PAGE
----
Scout troops do lots of amazing things. From service projects to outdoor adventures to the all-important role played in all of our lives by Girl Scout cookies (which reminds me, who’s selling? I need to get hooked up with some peanut butter Tagalongs, stat), scout troops provide kids with a host of excellent opportunities for learning and growing … assuming your child fits into the particular mold of your local group.
Not all kids are well matched to scouting as a hobby: their personality may be more introverted, or they may be interested in things outside the general scope of what the scouts cover: for indoors-y science nerds like me, for example, the Girl Scout offerings probably would have been slim pickings. Or maybe the mismatch is a little more fundamental, considering the grossly outdated ideas still firmly entrenched in the Boy Scouts’ bylaws. For kids who fall outside the parameters for scout membership, though, there’s another option: this cool app called DIY.
DIY, developed by Isaiah Saxon and Zach Klein, offers kids the opportunity to explore and learn about whatever they’re interested in, whether that happens to be cooking, game design, genetics, or making elaborate sculptures out of cardboard. Kids complete and submit their work for three chosen tasks in a particular subject, and then get feedback from their peers. They’re then awarded a badge for their work, and completing three more tasks earns them the acknowledgement of their mastery in that skill. Paid DIY members get actual physical embroidered patches for each learned skill as part of their memberships, but you can buy them individually in the online store for $4 too; paid membership also includes personal mentoring from DIY coaches. And check out those badges, by the way–how cute are they?! (Check out more full-size versions at Saxon’s Tumblr, too.)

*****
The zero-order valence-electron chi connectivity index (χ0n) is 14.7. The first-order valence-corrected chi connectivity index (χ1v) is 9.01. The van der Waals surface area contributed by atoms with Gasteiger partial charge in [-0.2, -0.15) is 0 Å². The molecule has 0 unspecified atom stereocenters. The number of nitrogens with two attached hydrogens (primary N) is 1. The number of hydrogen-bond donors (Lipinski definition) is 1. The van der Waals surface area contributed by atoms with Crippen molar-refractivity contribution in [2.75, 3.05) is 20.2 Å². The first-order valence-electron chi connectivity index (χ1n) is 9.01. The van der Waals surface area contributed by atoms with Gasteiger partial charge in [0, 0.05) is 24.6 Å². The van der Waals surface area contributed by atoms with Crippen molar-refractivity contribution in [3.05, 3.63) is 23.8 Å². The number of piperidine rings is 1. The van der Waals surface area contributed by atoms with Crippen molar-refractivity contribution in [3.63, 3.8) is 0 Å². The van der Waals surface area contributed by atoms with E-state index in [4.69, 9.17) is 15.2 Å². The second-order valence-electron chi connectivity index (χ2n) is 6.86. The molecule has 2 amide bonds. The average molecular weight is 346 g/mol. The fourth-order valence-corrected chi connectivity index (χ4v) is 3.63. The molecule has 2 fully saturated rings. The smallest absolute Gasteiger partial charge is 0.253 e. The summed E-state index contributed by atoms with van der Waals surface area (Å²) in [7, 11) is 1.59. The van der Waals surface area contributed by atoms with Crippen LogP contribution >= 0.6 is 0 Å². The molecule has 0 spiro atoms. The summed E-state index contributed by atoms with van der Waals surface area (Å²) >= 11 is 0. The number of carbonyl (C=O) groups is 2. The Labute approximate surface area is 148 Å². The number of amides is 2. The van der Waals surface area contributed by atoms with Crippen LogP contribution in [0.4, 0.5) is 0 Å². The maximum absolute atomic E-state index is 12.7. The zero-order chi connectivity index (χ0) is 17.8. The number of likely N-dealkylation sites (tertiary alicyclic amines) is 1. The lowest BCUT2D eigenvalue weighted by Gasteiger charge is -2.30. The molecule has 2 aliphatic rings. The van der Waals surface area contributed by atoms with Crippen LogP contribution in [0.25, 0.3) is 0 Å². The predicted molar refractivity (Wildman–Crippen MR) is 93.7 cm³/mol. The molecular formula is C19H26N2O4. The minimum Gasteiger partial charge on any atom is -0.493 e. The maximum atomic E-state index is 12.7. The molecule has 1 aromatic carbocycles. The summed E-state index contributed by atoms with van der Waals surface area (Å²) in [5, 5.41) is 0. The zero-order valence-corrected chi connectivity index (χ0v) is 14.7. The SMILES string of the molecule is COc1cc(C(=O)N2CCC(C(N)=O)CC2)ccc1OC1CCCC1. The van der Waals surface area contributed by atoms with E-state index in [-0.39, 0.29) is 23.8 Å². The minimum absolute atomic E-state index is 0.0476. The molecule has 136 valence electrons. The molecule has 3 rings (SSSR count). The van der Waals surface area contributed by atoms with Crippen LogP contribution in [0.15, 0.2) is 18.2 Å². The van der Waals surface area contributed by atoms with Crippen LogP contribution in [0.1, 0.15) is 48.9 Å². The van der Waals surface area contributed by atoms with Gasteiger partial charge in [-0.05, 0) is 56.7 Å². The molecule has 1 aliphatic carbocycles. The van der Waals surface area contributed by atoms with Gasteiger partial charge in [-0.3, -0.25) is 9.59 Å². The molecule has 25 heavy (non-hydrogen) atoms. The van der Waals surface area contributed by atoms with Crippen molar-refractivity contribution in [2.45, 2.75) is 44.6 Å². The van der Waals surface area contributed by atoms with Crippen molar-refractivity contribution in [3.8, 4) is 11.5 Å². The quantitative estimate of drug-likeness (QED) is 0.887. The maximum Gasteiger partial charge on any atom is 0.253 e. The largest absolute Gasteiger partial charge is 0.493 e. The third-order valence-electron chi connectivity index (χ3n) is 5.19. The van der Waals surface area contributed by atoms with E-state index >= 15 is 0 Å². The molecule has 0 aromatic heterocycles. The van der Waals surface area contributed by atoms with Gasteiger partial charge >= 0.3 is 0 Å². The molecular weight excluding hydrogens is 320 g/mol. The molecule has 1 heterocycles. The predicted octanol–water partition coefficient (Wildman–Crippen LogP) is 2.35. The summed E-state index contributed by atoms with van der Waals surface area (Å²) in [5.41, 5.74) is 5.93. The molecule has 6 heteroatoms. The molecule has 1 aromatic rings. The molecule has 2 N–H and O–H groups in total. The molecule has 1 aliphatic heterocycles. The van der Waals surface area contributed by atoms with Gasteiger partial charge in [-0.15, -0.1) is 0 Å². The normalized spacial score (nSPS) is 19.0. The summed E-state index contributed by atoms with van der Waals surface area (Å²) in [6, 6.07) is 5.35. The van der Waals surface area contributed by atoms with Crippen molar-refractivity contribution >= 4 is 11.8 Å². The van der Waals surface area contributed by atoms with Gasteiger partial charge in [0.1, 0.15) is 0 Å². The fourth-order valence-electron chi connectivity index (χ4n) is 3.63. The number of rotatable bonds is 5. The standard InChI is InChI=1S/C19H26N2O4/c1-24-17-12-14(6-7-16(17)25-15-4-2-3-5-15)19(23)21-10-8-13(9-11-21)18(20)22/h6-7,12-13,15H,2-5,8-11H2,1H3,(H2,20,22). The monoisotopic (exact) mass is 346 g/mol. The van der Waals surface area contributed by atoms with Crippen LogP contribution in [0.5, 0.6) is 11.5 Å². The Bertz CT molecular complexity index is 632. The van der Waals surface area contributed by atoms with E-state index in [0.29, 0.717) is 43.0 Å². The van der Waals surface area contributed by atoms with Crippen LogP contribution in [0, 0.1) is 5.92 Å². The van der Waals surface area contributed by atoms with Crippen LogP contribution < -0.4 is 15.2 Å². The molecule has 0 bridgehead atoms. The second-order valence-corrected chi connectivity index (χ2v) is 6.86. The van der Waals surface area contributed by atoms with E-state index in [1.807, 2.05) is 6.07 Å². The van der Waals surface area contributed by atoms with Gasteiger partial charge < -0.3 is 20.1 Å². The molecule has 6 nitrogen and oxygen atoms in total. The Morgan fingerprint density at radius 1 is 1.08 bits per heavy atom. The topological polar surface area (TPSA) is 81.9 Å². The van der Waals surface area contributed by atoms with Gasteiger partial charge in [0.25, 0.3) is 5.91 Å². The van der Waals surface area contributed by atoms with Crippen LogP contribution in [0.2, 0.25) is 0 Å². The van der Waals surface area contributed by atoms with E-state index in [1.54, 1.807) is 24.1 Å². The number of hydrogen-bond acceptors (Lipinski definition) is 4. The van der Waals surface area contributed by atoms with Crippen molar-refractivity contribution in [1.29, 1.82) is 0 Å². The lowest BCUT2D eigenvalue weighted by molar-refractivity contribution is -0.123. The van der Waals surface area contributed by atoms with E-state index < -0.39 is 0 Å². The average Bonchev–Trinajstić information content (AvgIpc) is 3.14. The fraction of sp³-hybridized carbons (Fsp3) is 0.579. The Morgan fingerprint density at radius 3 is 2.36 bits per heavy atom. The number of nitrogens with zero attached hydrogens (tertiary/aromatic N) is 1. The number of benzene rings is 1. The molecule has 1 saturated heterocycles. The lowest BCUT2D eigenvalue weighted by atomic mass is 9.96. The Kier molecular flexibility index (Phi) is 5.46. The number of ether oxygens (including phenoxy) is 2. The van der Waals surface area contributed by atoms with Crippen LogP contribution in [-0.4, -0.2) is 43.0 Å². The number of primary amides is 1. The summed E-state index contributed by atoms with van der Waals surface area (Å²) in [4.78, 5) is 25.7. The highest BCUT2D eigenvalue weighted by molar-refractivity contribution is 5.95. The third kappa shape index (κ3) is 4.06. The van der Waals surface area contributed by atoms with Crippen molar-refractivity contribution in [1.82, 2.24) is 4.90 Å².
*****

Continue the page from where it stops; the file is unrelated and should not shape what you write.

Besides the opportunity for kids to find their own learning niches, the app‘s goal of turning learning into a game is a great way to engage kids who just aren’t that into learning for the sake of learning. I know I as a kid enjoyed attempting to become the living incarnation of a box of Trivial Pursuit cards, but I also know that I was kind of a weird kid, and that gamification is what helps get me through tedious adult tasks like a three-mile run (can I level up my mile time to under ten minutes?) (spoiler: probably not). Giving kids the option to win at learning? Awesome.
My kids aren’t old enough to appreciate something like DIY yet, unless there is a badge I missed for “chewing vigorously on Mom’s electronic devices”, but this makes me want to borrow someone’s ten-year-old to build kites and learn magic tricks. If your child isn’t interested in scouting, or just wants to explore the wide world at her own pace, DIY just might be the thing for your family. And if not, maybe just do this stuff yourself, because it looks awesome. Now if you’ll excuse me, I’ll be outside working on my Yeti skills.
(Feature image: DIY Market)